Now that Cheney has been ousted from her leadership position, New York Representative Elise Stefanik is expected to take her place. Stefanik has embraced Trump, saying that the party needs “to be united moving forward.”
- Representative Liz Cheney, the highest-ranking woman in the Republican Party, has been ousted from her leadership position in the United States House of Representatives over her continued refusal to accept what has been dubbed “The Big Lie.”
- “The Big Lie” is that Donald Trump was the rightful winner of the 2020 presidential election. There is no evidence to support the claim, but it has nonetheless become a litmus test for Republicans eager to demonstrate their loyalty to the former president.
- Liz Cheney has been one of few Republicans willing to refute the claim and she was the highest-ranking member of the party to vote to impeach Trump in January.
- Liz Cheney and House Republican leader Kevin McCarthy have been at odds in recent months, with the two publicly disagreeing over whether or not Trump should be allowed to speak at the Conservative Political Action Conference, known as CPAC.
- Now that Cheney has been ousted from her leadership position, New York Representative Elise Stefanik is expected to take her place. Stefanik has embraced Trump, saying that the party needs “to be united moving forward.”
- Meanwhile, a spokesperson for Cheney told NBC News that “This is about whether the Republican Party is going to perpetuate lies about the 2020 election and attempt to whitewash what happened on January 6,” adding, “Liz will not do that. That is the issue.”
Have other Republicans come under fire like this?
- A handful of other prominent Republicans have also spoken out against the “The Big Lie,” as well as other smaller policy issues.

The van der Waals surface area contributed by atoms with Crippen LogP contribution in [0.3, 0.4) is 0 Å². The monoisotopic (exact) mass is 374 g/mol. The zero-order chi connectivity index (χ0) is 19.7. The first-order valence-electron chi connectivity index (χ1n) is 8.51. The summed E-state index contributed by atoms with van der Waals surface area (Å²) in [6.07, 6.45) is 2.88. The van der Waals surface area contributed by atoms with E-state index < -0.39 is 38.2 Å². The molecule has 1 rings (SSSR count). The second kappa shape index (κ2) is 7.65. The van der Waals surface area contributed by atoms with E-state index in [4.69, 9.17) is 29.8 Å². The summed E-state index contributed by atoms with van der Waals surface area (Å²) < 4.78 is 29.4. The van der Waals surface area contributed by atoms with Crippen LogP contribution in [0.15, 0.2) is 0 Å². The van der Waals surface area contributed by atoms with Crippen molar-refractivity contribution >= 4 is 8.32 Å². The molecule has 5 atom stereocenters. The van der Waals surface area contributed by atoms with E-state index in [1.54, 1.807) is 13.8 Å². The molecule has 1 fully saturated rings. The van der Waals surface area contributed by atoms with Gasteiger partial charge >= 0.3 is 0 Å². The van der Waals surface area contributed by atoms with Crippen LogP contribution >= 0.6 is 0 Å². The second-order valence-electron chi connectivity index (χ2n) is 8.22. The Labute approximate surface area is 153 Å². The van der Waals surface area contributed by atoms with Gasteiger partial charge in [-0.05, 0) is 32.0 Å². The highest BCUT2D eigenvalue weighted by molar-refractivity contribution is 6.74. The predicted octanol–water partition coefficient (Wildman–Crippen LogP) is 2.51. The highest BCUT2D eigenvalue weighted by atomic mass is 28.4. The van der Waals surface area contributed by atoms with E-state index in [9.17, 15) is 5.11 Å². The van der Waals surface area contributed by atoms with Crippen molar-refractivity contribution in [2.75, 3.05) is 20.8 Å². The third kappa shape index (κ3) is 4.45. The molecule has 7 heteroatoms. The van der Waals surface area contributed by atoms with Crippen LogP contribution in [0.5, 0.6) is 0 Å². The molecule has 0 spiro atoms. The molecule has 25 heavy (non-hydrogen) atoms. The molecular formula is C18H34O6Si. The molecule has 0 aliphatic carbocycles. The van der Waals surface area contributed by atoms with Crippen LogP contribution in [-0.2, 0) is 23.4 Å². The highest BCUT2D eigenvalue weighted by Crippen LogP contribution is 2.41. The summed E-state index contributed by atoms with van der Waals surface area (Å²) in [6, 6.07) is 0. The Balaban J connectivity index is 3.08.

- On May 1, Senator Mitt Romney, the Republican nominee for president in 2012, was booed while on stage at the GOP convention in his home state of Utah.
- About a week later, Romney was censured (reprimanded) by the Weber County GOP in Utah for voting to impeach Trump two different times.
- Earlier in April, a bill that would make it illegal for transgender youth to receive gender confirming hormone treatment from doctors successfully made it through Arkansas’ state legislature, only to be vetoed by the state’s governor, Asa Hutchinson.
- But things got awkward for Governor Hutchinson when Arkansas’ Republican-controlled state legislature overruled his veto, which allowed the bill to pass anyway.
- Hutchinson is also a supporter of Cheney’s and said in a CNN interview that she shouldn’t be “ousted for a vote of conscience.” In the same interview, he attacked the former president, saying, “it’s important that we not unite with someone who is dividing our party.”
So what’s the big deal?
- Tensions inside the parties aren’t exactly uncommon in Washington, but what’s different about what’s happening with Republicans right now is that all the tension comes from the question of who should be leading the Republican Party.
- And yes, while Trump is still a popular figure among Republicans, he left office with the lowest job approval rating in recent presidential history, with only 34% of Americans approving of the job he was doing as president in a January 18 Gallup poll.
- The infighting within the Republican Party is seen as a sign of internal confusion by many and it’s unclear exactly how this fight will win the party any additional votes.
- Mitt Romney shared this sentiment in a tweet on Monday, writing that “Expelling Liz Cheney from leadership won’t gain the GOP one additional voter, but it will cost us quite a few.”
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